The World in Brooklyn
by
Bengisu Peker, Christina Pisano, Danielle Shallow, Ed Morlock, Evrick Brown, Gregory Smithsimon, Jennifer Candipan, Jerome Krase, Judith DeSena, Kenneth A. Gould, Lorna Mason, Mark Peterson, Mark Treskon, Nicole Riorda, Noel S. Anderson, Phyllis Conn, Roberta Cordeau, Sara Martucci, Shanna Farrell, Steve Lang, Tammy L. Lewis, Timothy Shortell, William DiFazio Alessandro Busà


ISBN: 9780739166710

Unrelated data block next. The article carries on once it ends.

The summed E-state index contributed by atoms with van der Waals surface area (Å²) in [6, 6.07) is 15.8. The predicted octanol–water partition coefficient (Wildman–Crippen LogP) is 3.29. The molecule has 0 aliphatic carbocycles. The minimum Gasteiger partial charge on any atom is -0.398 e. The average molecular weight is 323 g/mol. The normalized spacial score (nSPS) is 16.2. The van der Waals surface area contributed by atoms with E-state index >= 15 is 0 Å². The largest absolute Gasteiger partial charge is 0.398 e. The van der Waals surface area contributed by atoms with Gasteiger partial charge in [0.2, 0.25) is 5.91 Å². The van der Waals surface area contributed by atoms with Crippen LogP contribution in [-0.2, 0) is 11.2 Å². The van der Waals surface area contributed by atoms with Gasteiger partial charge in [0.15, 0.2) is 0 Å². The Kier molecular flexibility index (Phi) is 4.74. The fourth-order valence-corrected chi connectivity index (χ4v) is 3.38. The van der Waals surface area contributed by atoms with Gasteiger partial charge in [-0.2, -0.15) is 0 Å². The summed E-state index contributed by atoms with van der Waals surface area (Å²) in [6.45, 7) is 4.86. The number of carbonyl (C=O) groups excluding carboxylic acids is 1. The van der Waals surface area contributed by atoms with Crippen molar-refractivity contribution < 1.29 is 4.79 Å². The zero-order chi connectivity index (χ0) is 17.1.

The World in Brooklyn: Gentrification, Immigration, and Ethnic Politics in a Global City, is a collection of scholarly papers which analyze demographic, social, political, and economic trends that are occurring in Brooklyn. Brooklyn, as the context, reflects global forces while also contributing to them. The idea for this volume developed as the editors discovered a group of scholars from different disciplines and various universities studying Brooklyn. Brooklyn has always been legendary and has more recently regained its stature as a much sought after place to live, work and have fun. Popular folklore has it that most U.­S. residents trace their family origins to Brooklyn. It is presently referred to as one of the “hippest” places in New York. Thus, this book is a collection of demographic, ethnographic, and comparative studies which focus on urban dynamics in Brooklyn. The chapters investigate issues of social class, urban development, immigration, race, ethnicity and politics within the context of Brooklyn. As a whole, this book considers both theoretical and practical urban issues. In most cases the scholarly perspective is on everyday life. With this in mind there are also social justice concerns. Issues of social segregation and attendant homogenization are brought to light. Moreover, social class and race advantages or disadvantages, as part of urban processes, are underscored through critiques of local policy decisions throughout the chapters. A common thread is the assertion by contributors that planning the future of Brooklyn needs to include multi-­ethnic, racial, and economic groups, those very residents who make-­up Brooklyn.

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